By Jenina P. Ibañez, Reporter

PHILIPPINE EXPORTERS are seeking financial and technological support from developed countries to address carbon emissions as the world’s biggest economies mull climate-related tariffs on traded goods.

The European Union (EU) last month unveiled a proposal to impose carbon border taxes on carbon-intensive overseas businesses, which was designed to protect European industries cutting emissions from being at a competitive disadvantage to imports.

In the United States, Democrats in their budget plan proposed a tax on imports from countries that do not have strong climate change policies.

“There has to be a fair approach,” Philippine Exporters Confederation, Inc. (Philexport) Chairman George T. Barcelon said in a phone interview last month. “If (developed countries) are more advanced in technology, there should be technological targets.”

“All these industrialized countries that started 150 years ago somehow have to take responsibility too. What they are imposing now are burdens on developing countries to follow this stringent policy at their own expense.”

The EU policy could take effect in 2026 and is expected to affect countries like China and Russia most, or large exporters of aluminum and steel. Proposed tariffs would first be placed on steel, aluminum, cement, fertilizers and electricity.

An analysis from the United Nations Conference on Trade and Development (UNCTAD) found that the tariffs based on a carbon price of $44 per ton could translate to a $5.9-billion income loss for developing nations against income gains among developed countries.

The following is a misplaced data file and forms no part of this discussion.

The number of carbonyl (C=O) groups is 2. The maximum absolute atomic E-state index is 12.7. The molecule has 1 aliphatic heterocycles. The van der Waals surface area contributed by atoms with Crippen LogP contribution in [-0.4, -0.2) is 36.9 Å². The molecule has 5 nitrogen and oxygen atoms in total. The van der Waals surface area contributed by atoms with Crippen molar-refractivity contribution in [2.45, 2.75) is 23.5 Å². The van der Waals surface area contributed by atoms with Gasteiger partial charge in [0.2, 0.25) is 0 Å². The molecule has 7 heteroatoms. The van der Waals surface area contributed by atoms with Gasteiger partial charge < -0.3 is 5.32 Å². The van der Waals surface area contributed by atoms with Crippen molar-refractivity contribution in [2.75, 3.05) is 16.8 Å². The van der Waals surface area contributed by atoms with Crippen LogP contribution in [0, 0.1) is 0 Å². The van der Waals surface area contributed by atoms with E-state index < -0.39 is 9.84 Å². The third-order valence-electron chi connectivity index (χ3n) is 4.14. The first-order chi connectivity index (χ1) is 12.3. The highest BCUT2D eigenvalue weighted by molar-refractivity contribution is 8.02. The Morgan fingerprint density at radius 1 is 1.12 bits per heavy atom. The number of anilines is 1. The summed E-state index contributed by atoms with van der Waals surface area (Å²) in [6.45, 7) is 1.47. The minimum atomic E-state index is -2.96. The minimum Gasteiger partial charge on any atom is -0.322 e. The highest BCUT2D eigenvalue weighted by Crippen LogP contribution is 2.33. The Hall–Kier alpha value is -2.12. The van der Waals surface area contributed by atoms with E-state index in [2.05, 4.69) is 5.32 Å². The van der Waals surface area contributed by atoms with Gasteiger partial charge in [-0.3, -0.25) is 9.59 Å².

“Developed countries, as a group, wouldn’t suffer export declines since many tend to employ production methods that are less carbon intensive in the targeted sectors than many developing nations,” UNCTAD said.

Developed countries are expected to experience higher welfare loss when the tariff is introduced, however, while effects on employment could be minimal for most economies.

In principle, Mr. Barcelon said that larger economies looking to impose carbon tariffs should contribute more to helping reduce emissions.

“There should be a counterpart, wherein can you help finance some of this pollution reduction projects in our country?”

Several manufacturing industries, he said, use power linked to carbon emission. And exporters charged with carbon tariffs would shift the costs to buyers, he added.

Sergio R. Ortiz-Luis, Jr., Philexport president, said in a mobile message that exporters are focused on addressing global supply chain woes and pandemic-related losses.

Container shortages and an ensuing surge in freight rates are causing shipment delays and losses for companies, the industry group said in May.

“With so many logistics and financial problems on the table, I don’t know exporters are even doing anything about the carbon tariffs,” he said.